The history of Western thought is dominated by skyhooks, by devices for explaining the world as the outcome of design and planning.  Plato said that society worked by imitating a designed cosmic order, a belief in which should be coercively enforced.  Aristotle said that you should look for inherent principles of intentionality and development - souls - within matter. Homer said gods decided the outcome of battles. St Paul said that you should behave morally because Jesus told you so. Mohamed said you should obey God’s word as transmitted through the Koran.  Luther said that your fate was in God’s hands.  Hobbes said that social order came from a monarch, or what he called ‘Leviathan’ - the state. Kant said morality transcended human experience.  Nietzsche said that strong leaders made for good societies.  Marx said that the state was the means of delivering economic and social progress. Again and again, we have told ourselves that there is a top-down description of the world, and a top-down prescription by which we should live.

But there is another stream of thought that has tried and usually failed to break through. Perhaps its earliest exponent was Epicurus, a Greek philosopher about whom we know very little.  From what later writers said about his writings, we know that he was born in 341 BC and thought (as far as we can tell) that the physical world, the living world, human society and the morality by which we live all emerged as spontaneous phenomena, requiring no divine intervention nor a benign monarch or nanny state to explain them.  As interpreted by his followers, Epicurus believed, following another Greek philosopher, Dernocritus, that the world consisted not of lots of special substances including spirits and humours, but simply of two kinds of thing: voids and atoms.  Everything, said Epicurus, is made of invisibly small and indestructible atoms, separated by voids; the atoms obey the laws of nature and every phenomenon is the result of natural causes.  This was a startlingly prescient conclusion for the fourth century BC.

Unfortunately Epicurus’s writings did not survive.  But three hundred years later, his ideas were revived and explored in a lengthy, eloquent and unfinished poem, De Rerum Natura (Of the Nature of Things), by the Roman poet Titus Lucretius Carus, who probably died in mid-stanza around 49 BC, just as dictatorship was looming in Rome.  Around this time, in Gustave Flaubert’s words, ‘when the gods had ceased to be, and Christ had not yet come, there was a unique moment in history, between Cicero and Marcus Aurelius when man stood alone’.  Exaggerated maybe, but free thinking was at least more possible then than before or after.  Lucretius was more subversive, open-minded and far-seeing than either of those politicians (Cicero admired, but disagreed with, him).  His poem rejects all magic, mysticism, superstition, religion and myth.  It sticks to an unalloyed empiricism.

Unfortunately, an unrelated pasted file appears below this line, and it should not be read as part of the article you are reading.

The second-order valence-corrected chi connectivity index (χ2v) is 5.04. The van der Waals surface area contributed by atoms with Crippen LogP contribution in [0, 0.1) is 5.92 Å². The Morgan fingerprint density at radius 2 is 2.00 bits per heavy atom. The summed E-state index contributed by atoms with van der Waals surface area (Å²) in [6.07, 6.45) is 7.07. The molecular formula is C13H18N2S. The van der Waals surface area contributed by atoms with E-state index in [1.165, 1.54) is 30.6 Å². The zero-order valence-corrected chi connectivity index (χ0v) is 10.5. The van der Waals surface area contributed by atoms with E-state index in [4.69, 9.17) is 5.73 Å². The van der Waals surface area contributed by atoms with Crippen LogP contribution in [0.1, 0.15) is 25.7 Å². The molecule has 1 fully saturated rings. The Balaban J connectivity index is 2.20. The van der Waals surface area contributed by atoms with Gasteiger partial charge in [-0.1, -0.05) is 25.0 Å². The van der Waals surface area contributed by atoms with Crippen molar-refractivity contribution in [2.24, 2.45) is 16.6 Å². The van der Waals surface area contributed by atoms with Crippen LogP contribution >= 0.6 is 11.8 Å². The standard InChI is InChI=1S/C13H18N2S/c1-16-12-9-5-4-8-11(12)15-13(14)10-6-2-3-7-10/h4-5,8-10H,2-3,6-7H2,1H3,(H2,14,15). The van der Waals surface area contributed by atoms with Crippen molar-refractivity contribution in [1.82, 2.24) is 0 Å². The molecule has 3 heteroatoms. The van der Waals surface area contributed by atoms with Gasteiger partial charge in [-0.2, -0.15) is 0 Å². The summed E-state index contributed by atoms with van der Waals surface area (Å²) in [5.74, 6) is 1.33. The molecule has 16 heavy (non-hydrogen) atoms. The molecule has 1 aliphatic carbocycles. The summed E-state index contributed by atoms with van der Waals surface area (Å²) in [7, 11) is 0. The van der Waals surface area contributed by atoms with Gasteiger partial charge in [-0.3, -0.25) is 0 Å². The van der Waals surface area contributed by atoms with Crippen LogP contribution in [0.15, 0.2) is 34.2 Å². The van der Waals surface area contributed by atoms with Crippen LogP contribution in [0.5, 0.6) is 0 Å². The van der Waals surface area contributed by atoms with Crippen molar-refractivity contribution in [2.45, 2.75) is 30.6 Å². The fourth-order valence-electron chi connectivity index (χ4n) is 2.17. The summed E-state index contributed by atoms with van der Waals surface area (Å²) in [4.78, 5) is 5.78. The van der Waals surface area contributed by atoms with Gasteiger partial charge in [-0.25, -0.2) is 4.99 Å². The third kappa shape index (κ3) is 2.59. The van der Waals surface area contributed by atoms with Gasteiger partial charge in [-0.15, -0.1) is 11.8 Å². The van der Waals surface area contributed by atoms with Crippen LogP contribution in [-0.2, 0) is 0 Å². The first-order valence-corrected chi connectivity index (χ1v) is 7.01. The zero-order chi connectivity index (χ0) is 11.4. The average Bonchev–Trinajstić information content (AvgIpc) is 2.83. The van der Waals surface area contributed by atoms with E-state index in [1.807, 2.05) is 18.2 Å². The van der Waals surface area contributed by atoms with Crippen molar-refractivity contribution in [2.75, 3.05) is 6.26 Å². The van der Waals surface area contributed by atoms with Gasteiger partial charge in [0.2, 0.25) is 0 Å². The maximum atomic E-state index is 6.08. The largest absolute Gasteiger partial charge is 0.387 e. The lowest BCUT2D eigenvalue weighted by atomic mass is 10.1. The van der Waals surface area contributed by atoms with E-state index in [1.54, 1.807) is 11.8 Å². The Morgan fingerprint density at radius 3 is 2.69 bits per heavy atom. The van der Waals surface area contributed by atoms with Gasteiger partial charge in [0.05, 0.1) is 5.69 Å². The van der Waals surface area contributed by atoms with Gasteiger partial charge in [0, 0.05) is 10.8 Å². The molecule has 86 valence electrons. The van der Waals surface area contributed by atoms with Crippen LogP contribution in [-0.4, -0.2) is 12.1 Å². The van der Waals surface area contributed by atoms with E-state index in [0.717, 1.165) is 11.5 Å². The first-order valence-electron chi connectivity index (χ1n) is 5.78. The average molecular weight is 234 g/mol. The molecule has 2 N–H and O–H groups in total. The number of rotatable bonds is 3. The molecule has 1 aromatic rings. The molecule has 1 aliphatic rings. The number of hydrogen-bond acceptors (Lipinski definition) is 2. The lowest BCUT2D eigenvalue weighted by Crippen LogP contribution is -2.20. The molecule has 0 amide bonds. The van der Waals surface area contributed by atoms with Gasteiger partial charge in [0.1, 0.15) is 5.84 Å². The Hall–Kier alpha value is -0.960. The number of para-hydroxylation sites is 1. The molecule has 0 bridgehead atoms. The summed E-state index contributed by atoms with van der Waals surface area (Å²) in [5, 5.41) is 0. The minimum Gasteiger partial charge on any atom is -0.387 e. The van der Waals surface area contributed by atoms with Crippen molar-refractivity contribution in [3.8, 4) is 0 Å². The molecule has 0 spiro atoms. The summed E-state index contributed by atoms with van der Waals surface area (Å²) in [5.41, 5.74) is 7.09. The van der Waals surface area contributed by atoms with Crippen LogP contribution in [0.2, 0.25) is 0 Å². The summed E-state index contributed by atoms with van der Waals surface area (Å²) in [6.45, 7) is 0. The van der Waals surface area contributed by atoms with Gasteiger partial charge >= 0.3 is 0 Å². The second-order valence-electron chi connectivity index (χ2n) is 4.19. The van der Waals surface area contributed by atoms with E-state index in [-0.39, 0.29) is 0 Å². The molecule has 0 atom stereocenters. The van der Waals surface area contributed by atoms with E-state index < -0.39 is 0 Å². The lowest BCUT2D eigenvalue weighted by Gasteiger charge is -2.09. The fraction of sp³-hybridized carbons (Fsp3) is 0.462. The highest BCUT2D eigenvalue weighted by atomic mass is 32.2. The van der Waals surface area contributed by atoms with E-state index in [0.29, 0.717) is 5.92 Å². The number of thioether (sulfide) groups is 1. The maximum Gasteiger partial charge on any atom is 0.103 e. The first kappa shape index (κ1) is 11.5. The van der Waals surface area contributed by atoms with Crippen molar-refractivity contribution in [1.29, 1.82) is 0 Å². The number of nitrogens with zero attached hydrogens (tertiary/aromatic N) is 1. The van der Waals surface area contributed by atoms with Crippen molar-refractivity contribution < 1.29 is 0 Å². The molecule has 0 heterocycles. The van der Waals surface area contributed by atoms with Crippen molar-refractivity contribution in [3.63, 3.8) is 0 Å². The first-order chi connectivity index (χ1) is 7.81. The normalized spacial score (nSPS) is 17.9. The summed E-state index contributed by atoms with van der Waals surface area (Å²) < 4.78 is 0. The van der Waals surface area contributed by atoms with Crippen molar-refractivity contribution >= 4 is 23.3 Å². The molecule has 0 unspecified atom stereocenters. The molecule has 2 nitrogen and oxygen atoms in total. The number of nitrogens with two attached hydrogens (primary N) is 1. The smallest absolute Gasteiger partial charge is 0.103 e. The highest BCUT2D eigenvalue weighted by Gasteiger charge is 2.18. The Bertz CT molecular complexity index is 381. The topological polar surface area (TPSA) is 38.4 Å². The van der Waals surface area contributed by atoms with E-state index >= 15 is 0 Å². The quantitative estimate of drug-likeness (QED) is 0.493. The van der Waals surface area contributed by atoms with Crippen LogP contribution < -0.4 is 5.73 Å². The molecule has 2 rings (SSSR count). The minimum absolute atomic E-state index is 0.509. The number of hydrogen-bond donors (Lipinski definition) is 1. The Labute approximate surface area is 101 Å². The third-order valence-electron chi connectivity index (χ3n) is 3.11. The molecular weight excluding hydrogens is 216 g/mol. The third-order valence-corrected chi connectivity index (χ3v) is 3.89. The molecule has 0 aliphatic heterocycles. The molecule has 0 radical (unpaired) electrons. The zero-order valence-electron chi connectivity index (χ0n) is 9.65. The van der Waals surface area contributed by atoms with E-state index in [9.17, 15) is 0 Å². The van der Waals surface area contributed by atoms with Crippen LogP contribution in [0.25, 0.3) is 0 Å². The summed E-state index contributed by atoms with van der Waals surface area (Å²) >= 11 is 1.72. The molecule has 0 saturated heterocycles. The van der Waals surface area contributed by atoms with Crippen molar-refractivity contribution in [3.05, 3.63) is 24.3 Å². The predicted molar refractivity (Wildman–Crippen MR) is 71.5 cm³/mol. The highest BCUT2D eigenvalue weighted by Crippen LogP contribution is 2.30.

As the Harvard historian Stephen Greenblatt has documented, a bald list of the propositions Lucretius advances in the unfinished 7,400 hexameters of De Rerum Natura could serve as an agenda for modernity.  He anticipated modern physics by arguing that everything is made of different combinations of a limited set of invisible particles, moving in a void. He grasped the current idea that the universe has no creator, Providence is a fantasy and there is no end or purpose to existence, only ceaseless creation and destruction, governed entirely by chance.  He foreshadowed Darwin in suggesting that nature ceaselessly experiments, and those creatures that can adapt and reproduce will thrive.  He was with modern philosophers and historians in suggesting that the universe was not created for or about human beings, that we are not special, and there was no Golden Age of tranquillity and plenty in the distant past, but only a primitive battle for survival.  He was like modern atheists in arguing that the soul dies, there is no afterlife, all organised religions are superstitious delusions and invariably cruel, and angels, demons or ghosts do not exist.  In his ethics he thought the highest goal of human life is the enhancement of pleasure and the reduction of pain.